Under a VAT system, output tax is collected from a customer by adding VAT to the amount charged. However, a business also pays input tax to its suppliers on purchases that it makes. The business must pay the output tax to the State after deducting the input tax paid to its suppliers. In theory, the business therefore pays tax on the value that it adds in the supply chain. The tax is ultimately borne by the end consumer, or a business that is exempt from tax, as these persons cannot recover input tax paid.


Cambodia’s VAT applies to the business activities of real regime taxpayers

Exempt goods and services:
VAT will not be payable in respect of a number of activities, including the supply of:

  • Public postal services;
  • Hospital and medical services, and the provision of goods incidental thereto;
  • Public transportation activities supported by state owned providers;
  • Insurance activities;
  • Primary financial activities;
  • The import of certain personal effects;
  • Non-profit activities in the public interest (as approved);
  • Electricity

If a business sells exempt goods or services, it will be unable to recover any input tax paid on its purchases. This contrasts with zero rating, where the sales are within the VAT system (albeit at a VAT rate of zero), and hence input tax can be recovered. Where a business generates both taxable and exempt sales, it will only be able to claim a deduction of input tax for the portion of inputs used in the taxable activity.


There are two rates as follows:

0% This rate applies only to goods exported from Cambodia and services consumed outside Cambodia. Exports are defined to include to include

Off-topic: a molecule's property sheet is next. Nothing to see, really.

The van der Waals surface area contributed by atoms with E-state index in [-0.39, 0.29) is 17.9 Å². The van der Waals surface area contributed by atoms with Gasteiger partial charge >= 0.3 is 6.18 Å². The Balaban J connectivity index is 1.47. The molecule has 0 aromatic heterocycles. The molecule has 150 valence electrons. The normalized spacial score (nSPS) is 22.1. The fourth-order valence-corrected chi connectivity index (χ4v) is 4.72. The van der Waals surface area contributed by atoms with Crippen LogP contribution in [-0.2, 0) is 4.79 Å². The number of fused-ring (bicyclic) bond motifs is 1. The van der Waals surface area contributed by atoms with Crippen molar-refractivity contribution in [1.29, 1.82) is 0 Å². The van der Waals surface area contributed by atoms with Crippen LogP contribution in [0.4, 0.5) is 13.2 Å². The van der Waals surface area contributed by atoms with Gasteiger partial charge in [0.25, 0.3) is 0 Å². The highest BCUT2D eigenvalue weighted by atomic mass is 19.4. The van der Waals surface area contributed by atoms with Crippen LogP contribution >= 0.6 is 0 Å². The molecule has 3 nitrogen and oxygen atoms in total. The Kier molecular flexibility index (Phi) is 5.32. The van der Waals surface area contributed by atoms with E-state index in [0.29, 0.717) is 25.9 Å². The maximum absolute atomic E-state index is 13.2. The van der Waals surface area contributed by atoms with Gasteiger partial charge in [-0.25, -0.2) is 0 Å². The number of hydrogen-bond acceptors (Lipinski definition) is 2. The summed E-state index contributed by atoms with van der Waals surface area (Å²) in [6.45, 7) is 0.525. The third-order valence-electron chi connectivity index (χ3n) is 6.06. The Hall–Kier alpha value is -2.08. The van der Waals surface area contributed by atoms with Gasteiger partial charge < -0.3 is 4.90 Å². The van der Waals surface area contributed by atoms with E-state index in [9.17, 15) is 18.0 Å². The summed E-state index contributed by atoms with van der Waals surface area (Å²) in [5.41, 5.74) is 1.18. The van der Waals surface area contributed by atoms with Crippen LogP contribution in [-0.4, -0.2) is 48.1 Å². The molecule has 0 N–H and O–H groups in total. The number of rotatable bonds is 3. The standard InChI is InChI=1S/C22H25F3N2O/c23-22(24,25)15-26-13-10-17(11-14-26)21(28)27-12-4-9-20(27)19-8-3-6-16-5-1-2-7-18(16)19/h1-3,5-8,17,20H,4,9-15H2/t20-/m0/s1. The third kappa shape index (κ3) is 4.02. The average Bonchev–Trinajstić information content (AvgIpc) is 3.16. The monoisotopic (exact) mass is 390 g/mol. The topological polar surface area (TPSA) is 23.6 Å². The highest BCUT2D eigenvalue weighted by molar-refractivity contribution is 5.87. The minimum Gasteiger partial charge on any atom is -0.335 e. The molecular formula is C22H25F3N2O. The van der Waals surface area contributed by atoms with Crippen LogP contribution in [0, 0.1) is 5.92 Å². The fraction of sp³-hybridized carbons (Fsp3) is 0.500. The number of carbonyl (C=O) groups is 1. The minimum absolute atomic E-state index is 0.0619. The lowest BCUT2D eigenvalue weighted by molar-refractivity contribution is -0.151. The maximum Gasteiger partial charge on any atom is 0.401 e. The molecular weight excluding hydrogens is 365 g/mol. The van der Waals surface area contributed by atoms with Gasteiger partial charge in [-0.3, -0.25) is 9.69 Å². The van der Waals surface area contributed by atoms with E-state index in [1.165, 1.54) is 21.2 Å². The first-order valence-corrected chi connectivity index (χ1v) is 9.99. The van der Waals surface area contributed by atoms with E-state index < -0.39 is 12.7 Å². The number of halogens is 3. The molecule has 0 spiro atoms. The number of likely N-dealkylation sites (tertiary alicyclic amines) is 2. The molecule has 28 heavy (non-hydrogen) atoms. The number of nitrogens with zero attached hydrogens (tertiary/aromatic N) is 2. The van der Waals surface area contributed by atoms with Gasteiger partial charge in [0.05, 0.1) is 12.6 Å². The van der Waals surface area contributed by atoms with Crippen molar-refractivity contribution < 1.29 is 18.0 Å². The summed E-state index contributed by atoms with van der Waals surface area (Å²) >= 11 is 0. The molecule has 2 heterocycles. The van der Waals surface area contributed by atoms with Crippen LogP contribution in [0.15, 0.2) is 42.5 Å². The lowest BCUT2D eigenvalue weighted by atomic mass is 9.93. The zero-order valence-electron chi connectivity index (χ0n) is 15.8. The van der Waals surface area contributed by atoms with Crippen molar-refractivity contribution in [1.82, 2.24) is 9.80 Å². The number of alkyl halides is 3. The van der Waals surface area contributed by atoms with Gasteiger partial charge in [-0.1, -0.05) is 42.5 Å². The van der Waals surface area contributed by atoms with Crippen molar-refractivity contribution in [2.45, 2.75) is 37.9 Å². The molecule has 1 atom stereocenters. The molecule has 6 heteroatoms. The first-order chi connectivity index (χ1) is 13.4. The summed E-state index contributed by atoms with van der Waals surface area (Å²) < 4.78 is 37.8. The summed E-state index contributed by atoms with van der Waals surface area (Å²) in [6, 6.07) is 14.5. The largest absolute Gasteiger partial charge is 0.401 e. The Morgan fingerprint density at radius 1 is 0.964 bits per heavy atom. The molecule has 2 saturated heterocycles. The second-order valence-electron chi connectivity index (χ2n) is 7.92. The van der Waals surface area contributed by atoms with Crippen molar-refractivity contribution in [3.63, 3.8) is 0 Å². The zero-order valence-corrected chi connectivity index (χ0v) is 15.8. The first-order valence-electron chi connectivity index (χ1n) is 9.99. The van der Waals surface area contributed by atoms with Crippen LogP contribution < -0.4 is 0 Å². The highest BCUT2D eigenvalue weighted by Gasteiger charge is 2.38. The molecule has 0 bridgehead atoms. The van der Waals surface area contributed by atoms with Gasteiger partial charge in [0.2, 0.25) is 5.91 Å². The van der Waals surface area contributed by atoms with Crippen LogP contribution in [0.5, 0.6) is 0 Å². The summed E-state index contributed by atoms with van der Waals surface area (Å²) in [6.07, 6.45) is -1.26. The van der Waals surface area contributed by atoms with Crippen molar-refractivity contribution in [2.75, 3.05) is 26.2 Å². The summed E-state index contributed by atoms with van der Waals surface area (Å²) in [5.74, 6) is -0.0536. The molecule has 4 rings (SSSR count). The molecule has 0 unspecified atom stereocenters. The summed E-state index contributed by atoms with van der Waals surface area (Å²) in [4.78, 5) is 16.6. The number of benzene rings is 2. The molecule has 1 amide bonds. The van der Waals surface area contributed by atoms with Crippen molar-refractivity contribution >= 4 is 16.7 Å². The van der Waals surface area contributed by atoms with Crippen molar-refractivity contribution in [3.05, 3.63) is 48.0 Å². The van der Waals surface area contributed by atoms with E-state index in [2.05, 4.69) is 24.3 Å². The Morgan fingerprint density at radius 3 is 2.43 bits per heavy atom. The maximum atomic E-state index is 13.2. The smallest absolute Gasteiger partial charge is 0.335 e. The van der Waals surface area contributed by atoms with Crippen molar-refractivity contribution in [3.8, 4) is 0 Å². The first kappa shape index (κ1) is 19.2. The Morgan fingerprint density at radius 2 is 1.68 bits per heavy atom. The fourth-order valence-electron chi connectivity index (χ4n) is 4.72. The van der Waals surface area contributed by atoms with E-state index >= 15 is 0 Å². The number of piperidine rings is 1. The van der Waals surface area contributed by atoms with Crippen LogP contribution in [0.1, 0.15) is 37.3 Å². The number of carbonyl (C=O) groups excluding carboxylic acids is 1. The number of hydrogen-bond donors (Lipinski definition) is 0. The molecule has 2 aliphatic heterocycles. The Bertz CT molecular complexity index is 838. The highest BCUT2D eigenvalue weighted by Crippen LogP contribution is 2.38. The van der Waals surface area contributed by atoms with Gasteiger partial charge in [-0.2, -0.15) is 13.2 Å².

10% This standard rate applies to all other non-exempt supplies.

Basis of Taxation
The output tax to be charged is calculated by multiplying the taxable value (net of VAT) by the applicable VAT rate. With respect to imported goods, VAT will be calculated on the CIF import price plus Import Duty plus any Specific Tax on Certain Merchandise and Services.

For goods sold on a hire purchase or financial lease basis, it appears VAT will be calculated on the total price and at the time of supply, rather than the installments actually received.

For goods made available under rental or periodic payment arrangements, the goods will be treated as being successively supplied.

Input credits will not be available for VAT charged on entertainment, petroleum products, mobile telephone calls or the purchase of passenger motor vehicles.

All real regime taxpayers making supplies of taxable goods and services in Cambodia must register for VAT.

QIP may register for VAT prior to making taxable supplies. This allows the taxpayer to claim VAT input credits and, in theory, obtain monthly refunds.

For domestic supplies, taxpayers will be required to file VAT returns

For imports, VAT will be payable to customs at the time of import.

Where the taxpayer’s input VAT for the month exceeds its output VAT, the business will have to carry the excess forward for three months. The business can then apply for a refund from the GDT.

Detailed rules exist in regard to specific invoicing and record keeping obligations. Invoices vary according to whether a VAT registered or non-registered person is being invoiced.

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